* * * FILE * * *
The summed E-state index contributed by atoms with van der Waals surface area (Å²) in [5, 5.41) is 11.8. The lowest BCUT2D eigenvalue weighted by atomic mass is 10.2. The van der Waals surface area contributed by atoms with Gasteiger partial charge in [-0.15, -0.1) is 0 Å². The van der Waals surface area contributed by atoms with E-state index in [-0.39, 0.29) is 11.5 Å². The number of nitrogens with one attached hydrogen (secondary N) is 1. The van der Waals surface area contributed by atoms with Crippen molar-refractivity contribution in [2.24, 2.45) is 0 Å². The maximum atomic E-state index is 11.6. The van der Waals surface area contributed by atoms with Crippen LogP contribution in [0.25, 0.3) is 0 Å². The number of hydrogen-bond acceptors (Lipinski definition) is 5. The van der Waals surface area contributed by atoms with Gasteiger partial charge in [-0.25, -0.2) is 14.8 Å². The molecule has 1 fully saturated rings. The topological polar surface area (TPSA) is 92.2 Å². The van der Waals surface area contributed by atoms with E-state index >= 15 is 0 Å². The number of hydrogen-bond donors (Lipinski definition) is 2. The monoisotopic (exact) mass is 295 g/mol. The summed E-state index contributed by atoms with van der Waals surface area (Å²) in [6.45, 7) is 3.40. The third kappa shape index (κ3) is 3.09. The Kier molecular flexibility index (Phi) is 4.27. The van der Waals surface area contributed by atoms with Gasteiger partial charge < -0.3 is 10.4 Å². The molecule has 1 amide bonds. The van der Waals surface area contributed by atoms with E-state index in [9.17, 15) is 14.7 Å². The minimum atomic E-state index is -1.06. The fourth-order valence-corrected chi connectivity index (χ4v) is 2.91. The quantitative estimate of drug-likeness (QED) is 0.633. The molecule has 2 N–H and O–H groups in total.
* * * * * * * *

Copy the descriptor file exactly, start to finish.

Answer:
The summed E-state index contributed by atoms with van der Waals surface area (Å²) in [5, 5.41) is 11.8. The lowest BCUT2D eigenvalue weighted by atomic mass is 10.2. The van der Waals surface area contributed by atoms with Gasteiger partial charge in [-0.15, -0.1) is 0 Å². The van der Waals surface area contributed by atoms with E-state index in [-0.39, 0.29) is 11.5 Å². The number of nitrogens with one attached hydrogen (secondary N) is 1. The van der Waals surface area contributed by atoms with Crippen molar-refractivity contribution in [2.24, 2.45) is 0 Å². The maximum atomic E-state index is 11.6. The van der Waals surface area contributed by atoms with Crippen LogP contribution in [0.25, 0.3) is 0 Å². The number of hydrogen-bond acceptors (Lipinski definition) is 5. The van der Waals surface area contributed by atoms with Gasteiger partial charge in [-0.25, -0.2) is 14.8 Å². The molecule has 1 fully saturated rings. The topological polar surface area (TPSA) is 92.2 Å². The van der Waals surface area contributed by atoms with E-state index >= 15 is 0 Å². The number of hydrogen-bond donors (Lipinski definition) is 2. The monoisotopic (exact) mass is 295 g/mol. The summed E-state index contributed by atoms with van der Waals surface area (Å²) in [6.45, 7) is 3.40. The third kappa shape index (κ3) is 3.09. The Kier molecular flexibility index (Phi) is 4.27. The van der Waals surface area contributed by atoms with Gasteiger partial charge < -0.3 is 10.4 Å². The molecule has 1 amide bonds. The van der Waals surface area contributed by atoms with E-state index in [9.17, 15) is 14.7 Å². The minimum atomic E-state index is -1.06. The fourth-order valence-corrected chi connectivity index (χ4v) is 2.91. The quantitative estimate of drug-likeness (QED) is 0.633. The molecule has 2 N–H and O–H groups in total.